ATHENS, Ohio (Sept. 30, 2004) -- Ohio University's School of Theater recently received some national recognition.
Professor of Theater Charles Smith's 2004 play, "Free Man of Color," was given the John W. Schmid After Dark Award for Outstanding New Work.
Commissioned by Ohio University as part of its bicentennial celebration and produced by Victory Gardens Theater in Chicago, the play has been nominated for the Joseph Jefferson Outstanding New Work award, as well as the Black Theatre Alliance Best New Play award.
"It's a great feeling to see the play being honored in Chicago," Smith says. "To see a work about the history of Ohio University being honored makes it even better. It's real exciting to pick up major publications in Chicago and read about a play based on Ohio University."
In addition, Shelley Delaney, Ohio University assistant professor of theater, was nominated for the Joseph Jefferson Best Actress in a Supporting Role in a play award for her role as Jane Wilson in "Free Man of Color."
"I'm both surprised and very excited to have been recognized for a 'Best Supporting Actress' nomination by the Joseph Jefferson committee," Delaney said. "It was the first time that I've had an opportunity to act in Chicago and I am particularly honored to be credited for my work in a city with such a strong and vital theater community. More than anything, I feel blessed to have been able to work on "Free Man of Color" from the very first reading through its professional premiere. I'm grateful to Charles Smith for his commitment to me as an actress."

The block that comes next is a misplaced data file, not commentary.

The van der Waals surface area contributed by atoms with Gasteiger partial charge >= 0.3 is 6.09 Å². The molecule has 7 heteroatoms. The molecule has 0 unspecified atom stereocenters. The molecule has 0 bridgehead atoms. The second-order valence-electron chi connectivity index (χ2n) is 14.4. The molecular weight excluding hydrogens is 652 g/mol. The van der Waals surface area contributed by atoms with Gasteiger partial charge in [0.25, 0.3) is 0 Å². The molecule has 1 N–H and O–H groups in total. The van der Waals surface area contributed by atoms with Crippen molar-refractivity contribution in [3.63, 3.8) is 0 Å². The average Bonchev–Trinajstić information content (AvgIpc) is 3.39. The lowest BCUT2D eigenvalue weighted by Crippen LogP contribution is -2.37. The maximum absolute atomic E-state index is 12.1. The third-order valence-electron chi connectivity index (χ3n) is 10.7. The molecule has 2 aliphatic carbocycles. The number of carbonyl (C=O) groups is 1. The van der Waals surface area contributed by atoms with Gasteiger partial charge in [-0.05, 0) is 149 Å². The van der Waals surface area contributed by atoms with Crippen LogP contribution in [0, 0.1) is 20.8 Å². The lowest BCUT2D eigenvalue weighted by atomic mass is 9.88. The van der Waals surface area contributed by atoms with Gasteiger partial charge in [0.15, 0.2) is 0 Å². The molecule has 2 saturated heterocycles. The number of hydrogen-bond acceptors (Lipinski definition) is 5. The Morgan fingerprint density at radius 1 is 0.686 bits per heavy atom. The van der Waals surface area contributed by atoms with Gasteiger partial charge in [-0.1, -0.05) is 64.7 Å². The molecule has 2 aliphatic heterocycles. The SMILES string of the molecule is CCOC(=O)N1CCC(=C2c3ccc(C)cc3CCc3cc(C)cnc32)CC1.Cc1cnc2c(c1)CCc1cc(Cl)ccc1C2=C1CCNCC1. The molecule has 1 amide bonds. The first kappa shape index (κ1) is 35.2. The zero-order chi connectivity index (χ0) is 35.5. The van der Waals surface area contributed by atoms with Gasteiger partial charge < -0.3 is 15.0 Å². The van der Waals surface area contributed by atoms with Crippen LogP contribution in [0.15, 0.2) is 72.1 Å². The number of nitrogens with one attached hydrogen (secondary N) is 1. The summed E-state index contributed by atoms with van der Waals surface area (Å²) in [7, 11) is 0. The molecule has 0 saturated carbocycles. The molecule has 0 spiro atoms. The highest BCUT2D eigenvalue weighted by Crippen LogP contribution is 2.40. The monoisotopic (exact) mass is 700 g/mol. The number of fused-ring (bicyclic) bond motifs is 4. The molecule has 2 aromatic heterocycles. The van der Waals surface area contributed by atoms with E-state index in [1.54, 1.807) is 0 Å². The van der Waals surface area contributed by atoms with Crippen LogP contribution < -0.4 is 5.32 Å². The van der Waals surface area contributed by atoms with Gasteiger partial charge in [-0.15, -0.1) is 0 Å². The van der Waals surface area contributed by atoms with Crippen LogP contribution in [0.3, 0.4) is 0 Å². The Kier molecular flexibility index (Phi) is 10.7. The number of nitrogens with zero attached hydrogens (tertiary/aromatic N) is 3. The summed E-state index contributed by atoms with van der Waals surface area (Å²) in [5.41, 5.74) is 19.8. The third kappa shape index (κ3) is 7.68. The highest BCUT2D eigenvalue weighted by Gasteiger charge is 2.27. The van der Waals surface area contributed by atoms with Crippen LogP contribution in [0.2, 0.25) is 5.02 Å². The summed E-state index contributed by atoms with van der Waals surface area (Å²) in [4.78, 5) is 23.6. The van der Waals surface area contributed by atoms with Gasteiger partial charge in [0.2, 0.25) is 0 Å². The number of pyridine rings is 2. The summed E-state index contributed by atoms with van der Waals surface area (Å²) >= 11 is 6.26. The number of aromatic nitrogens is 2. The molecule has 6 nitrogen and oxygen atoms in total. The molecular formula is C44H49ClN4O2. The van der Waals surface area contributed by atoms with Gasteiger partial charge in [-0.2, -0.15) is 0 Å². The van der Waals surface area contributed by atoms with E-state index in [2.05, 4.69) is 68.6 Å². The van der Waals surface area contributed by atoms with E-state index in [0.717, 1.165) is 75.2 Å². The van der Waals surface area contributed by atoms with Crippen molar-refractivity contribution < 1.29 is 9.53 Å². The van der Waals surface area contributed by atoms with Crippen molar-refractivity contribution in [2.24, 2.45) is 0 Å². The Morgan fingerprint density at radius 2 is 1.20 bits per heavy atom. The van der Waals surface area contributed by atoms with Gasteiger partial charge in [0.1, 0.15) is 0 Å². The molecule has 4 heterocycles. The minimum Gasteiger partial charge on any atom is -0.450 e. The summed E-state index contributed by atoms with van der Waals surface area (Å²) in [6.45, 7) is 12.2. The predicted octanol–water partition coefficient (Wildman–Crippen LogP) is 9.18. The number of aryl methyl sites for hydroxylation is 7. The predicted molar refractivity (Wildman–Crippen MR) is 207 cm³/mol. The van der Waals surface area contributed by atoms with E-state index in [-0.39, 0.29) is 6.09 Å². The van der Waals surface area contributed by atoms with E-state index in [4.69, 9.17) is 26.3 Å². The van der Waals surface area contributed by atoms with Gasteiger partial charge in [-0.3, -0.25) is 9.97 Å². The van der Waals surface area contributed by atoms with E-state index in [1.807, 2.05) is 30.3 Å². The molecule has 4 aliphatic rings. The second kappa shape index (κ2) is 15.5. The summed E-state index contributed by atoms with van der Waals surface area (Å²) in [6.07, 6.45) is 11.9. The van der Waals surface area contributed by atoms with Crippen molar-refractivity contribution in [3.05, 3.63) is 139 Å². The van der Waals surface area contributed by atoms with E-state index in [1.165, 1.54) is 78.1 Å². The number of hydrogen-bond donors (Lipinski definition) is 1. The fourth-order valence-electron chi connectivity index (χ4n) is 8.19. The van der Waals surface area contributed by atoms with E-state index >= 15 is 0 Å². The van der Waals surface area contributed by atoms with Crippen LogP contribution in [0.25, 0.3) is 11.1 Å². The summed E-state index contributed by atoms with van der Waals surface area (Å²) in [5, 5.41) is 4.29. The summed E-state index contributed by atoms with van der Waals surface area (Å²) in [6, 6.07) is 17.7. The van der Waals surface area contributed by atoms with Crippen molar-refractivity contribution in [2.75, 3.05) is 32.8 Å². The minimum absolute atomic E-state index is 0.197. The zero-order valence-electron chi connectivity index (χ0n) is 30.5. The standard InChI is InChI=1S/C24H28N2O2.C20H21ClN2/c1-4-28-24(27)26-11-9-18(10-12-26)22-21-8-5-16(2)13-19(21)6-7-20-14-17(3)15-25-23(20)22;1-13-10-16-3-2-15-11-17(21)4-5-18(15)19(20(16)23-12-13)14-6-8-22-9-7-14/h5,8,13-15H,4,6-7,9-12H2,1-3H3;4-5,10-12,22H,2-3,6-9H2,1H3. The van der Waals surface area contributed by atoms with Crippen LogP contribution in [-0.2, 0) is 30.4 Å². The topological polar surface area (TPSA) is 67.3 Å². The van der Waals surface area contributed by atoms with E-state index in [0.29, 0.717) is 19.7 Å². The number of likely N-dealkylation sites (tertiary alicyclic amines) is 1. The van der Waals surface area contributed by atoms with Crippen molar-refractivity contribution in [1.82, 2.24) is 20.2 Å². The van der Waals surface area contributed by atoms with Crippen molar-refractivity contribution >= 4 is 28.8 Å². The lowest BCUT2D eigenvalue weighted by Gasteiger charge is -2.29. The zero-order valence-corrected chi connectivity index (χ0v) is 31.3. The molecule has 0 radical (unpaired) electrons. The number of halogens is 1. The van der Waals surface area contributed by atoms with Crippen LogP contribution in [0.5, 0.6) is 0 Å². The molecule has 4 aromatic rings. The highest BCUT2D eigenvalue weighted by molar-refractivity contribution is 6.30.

Winners of the Joseph Jefferson Awards will be announced on Nov. 1 at the North Shore Center for the Arts in Skokie, Ill.
"Free Man of Color," which received outstanding reviews from the Chicago media, was based on the life of Ohio University's first African-American graduate, John Newton Templeton. A freed slave, Templeton lived with the president of Ohio University, Robert Wilson and his wife, Jane, during his time on campus and eventually went on to become a prominent educator of black children in Pittsburgh.
The play was performed on the Ohio University campus four times in March as part of Ohio University's yearlong bicentennial celebration.
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